The genome-scale metabolic model of G. metallireducens was constructed to include 747 genes and 697 reactions. Compared to the G. sulfurreducens model, the G. metallireducens metabolic model contains 118 unique reactions that reflect many of G. metallireducens' specific metabolic capabilities. Detailed examination of the G. metallireducens model suggests that its central metabolism contains several energy-inefficient reactions that are not present in the G. sulfurreducens model. Experimental biomass yield of G. metallireducens growing on pyruvate was lower than the predicted optimal biomass yield. Microarray data of G. metallireducens growing with benzoate and acetate indicated that genes encoding these energy-inefficient reactions were up-regulated by benzoate. These results suggested that the energy-inefficient reactions were likely turned off during G. metallireducens growth with acetate for optimal biomass yield, but were up-regulated during growth with complex electron donors such as benzoate for rapid energy generation. Furthermore, several computational modeling approaches were applied to accelerate G. metallireducens research. For example, growth of G. metallireducens with different electron donors and electron acceptors were studied using the genome-scale metabolic model, which provided a fast and cost-effective way to understand the metabolism of G. metallireducens.
We have developed a genome-scale metabolic model for G. metallireducens that features both metabolic similarities and differences to the published model for its close relative, G. sulfurreducens. Together these metabolic models provide an important resource for improving strategies on bioremediation and bioenergy generation.
The regulon of the sigma factor RpoS was defined in Geobacter sulfurreducens by using a combination of DNA microarray expression profiles and proteomics. An rpoS mutant was examined under steady-state conditions with acetate as an electron donor and fumarate as an electron acceptor and with additional transcriptional profiling using Fe(III) as an electron acceptor. Expression analysis revealed that RpoS acts as both a positive and negative regulator. Many of the RpoS-dependent genes determined play roles in energy metabolism, including the tricarboxylic acid cycle, signal transduction, transport, protein synthesis and degradation, and amino acid metabolism and transport. As expected, RpoS activated genes involved in oxidative stress resistance and adaptation to nutrient limitation. Transcription of the cytochrome c oxidase operon, necessary for G. sulfurreducens growth using oxygen as an electron acceptor, and expression of at least 13 c-type cytochromes, including one previously shown to participate in Fe(III) reduction (MacA), were RpoS dependent. Analysis of a subset of the rpoS mutant proteome indicated that 15 major protein species showed reproducible differences in abundance relative to those of the wild-type strain. Protein identification using mass spectrometry indicated that the expression of seven of these proteins correlated with the microarray data. Collectively, these results indicate that RpoS exerts global effects on G. sulfurreducens physiology and that RpoS is vital to G. sulfurreducens survival under conditions typically encountered in its native subsurface environments.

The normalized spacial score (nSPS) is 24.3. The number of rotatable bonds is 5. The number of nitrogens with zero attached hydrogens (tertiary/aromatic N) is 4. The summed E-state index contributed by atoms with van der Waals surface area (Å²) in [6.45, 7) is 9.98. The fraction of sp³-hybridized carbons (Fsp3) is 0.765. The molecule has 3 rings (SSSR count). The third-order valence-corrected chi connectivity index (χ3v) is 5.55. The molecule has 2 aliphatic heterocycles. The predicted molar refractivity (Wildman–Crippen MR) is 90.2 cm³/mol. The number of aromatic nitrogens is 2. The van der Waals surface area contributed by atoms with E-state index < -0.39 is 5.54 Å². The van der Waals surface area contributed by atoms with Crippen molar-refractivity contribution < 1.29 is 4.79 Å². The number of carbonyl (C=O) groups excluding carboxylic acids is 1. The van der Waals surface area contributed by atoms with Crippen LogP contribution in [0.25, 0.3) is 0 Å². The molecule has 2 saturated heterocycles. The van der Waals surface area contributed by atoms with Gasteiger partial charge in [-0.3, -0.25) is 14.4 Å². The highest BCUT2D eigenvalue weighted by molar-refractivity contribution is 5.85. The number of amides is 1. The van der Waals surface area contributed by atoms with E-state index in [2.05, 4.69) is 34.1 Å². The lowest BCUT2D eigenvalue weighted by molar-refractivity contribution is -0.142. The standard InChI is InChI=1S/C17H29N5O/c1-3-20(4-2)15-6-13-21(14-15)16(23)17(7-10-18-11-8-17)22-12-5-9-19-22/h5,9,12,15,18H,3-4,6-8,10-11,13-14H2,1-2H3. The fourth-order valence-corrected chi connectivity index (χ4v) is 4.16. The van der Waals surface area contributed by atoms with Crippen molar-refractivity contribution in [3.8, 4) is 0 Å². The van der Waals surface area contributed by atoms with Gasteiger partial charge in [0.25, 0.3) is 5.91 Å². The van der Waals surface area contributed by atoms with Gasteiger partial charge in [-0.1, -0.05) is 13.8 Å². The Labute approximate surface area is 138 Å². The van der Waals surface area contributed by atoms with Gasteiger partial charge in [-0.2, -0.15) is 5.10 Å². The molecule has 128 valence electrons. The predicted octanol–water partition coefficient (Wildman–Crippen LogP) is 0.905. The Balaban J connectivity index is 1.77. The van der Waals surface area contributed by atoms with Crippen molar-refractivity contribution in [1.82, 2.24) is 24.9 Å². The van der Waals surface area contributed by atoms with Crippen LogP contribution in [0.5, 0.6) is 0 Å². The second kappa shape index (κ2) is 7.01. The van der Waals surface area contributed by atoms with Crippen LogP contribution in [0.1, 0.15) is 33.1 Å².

Geobacter sulfurreducens contains a 9.6-kDa c-type cytochrome that was previously proposed to serve as an extracellular electron shuttle to insoluble Fe(III) oxides. However, when the cytochrome was added to washed-cell suspensions of G. sulfurreducens it did not enhance Fe(III) oxide reduction, whereas similar concentrations of the known electron shuttle, anthraquinone-2,6-disulfonate, greatly stimulated Fe(III) oxide reduction. Furthermore, analysis of the extracellular c-type cytochromes in cultures of G. sulfurreducens demonstrated that the dominant c-type cytochrome was not the 9.6-kDa cytochrome, but rather a 41-kDa cytochrome. These results and other considerations suggest that the 9.6-kDa cytochrome is not an important extracellular electron shuttle to Fe(III) oxides.